Recent rainfall has slightly lifted dam levels in the Nelson Mandela Bay metro, but the authorities are still concerned about water consumption levels in the area.
Dam levels increased to just over 13% after it rained in the Eastern Cape last week.
Parts of the metro received as much as 40mm of rain between Wednesday and Friday, according to the South African Weather Service.
During the same period, the Joubertina catchment area received 33mm of rain, while the Kareedouw catchment areas saw more than 55mm of rain. The Kouga Dam catchment area received almost 16mm of rain and the Patensie catchment area just more than 1mm.
The rain has delayed the opening of communal taps and the throttling of water supply, which was planned for Saturday, to extend water reserves in Churchill Dam.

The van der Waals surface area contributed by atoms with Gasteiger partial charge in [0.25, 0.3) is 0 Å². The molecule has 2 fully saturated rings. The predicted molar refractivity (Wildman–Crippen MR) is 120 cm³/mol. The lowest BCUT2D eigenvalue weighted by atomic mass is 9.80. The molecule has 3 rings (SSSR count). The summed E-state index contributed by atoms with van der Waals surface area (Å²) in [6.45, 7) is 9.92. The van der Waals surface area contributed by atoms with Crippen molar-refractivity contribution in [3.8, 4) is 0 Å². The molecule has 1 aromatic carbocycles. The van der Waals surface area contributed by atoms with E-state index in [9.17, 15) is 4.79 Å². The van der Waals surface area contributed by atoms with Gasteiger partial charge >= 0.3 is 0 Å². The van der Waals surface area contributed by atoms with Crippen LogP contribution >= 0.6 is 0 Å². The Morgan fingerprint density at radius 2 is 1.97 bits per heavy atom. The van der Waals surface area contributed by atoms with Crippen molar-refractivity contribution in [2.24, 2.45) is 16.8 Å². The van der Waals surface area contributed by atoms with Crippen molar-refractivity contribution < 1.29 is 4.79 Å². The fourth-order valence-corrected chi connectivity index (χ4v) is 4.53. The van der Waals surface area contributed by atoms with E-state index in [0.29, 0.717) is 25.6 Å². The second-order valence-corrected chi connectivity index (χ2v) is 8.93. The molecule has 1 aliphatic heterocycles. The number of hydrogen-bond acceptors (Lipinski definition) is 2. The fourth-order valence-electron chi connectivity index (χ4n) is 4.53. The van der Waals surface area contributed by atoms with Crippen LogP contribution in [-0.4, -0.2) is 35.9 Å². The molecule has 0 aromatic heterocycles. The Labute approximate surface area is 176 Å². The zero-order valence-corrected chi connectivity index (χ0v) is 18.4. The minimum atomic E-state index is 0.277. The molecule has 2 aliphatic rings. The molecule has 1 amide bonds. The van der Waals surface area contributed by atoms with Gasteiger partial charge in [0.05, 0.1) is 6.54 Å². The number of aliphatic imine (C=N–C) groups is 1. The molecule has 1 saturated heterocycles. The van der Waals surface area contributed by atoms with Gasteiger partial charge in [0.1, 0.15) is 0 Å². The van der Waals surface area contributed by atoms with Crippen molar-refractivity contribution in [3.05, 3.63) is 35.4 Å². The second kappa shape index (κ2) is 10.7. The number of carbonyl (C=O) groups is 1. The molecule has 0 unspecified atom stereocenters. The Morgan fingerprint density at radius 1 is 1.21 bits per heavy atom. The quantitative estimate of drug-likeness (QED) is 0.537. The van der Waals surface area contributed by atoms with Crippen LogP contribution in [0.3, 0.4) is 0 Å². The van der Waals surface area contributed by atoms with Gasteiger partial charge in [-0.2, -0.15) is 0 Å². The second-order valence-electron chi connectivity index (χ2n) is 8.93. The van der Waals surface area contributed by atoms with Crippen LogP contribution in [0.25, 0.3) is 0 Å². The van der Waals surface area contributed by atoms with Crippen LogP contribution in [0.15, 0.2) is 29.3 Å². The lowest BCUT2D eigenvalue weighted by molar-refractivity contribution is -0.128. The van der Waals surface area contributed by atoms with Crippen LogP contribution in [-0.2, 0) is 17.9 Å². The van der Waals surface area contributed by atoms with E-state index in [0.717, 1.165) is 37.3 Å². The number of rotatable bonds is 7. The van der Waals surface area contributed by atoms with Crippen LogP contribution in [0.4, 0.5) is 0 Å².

Churchill Dam has 94 days of water left, while Loerie Dam has 23 days of water left. Groendal Dam has 168 days of water left.
However, the Nelson Mandela Bay Municipality has warned residents not to become complacent and said they are still using too much water.
"The welcome rains that fell over large parts of the Eastern Cape between Thursday and Friday have brought some reprieve, with marginal increases in dam storage," Municipal spokesperson Luvuyo Bangazi said.
Bangazi said the slight improvement in capacity delayed the activation of water collection points, but collection sites would remain on standby.
The municipality has urged all residents to use less than 50 litres of water per person per day to push back Day Zero, the day when taps will run dry.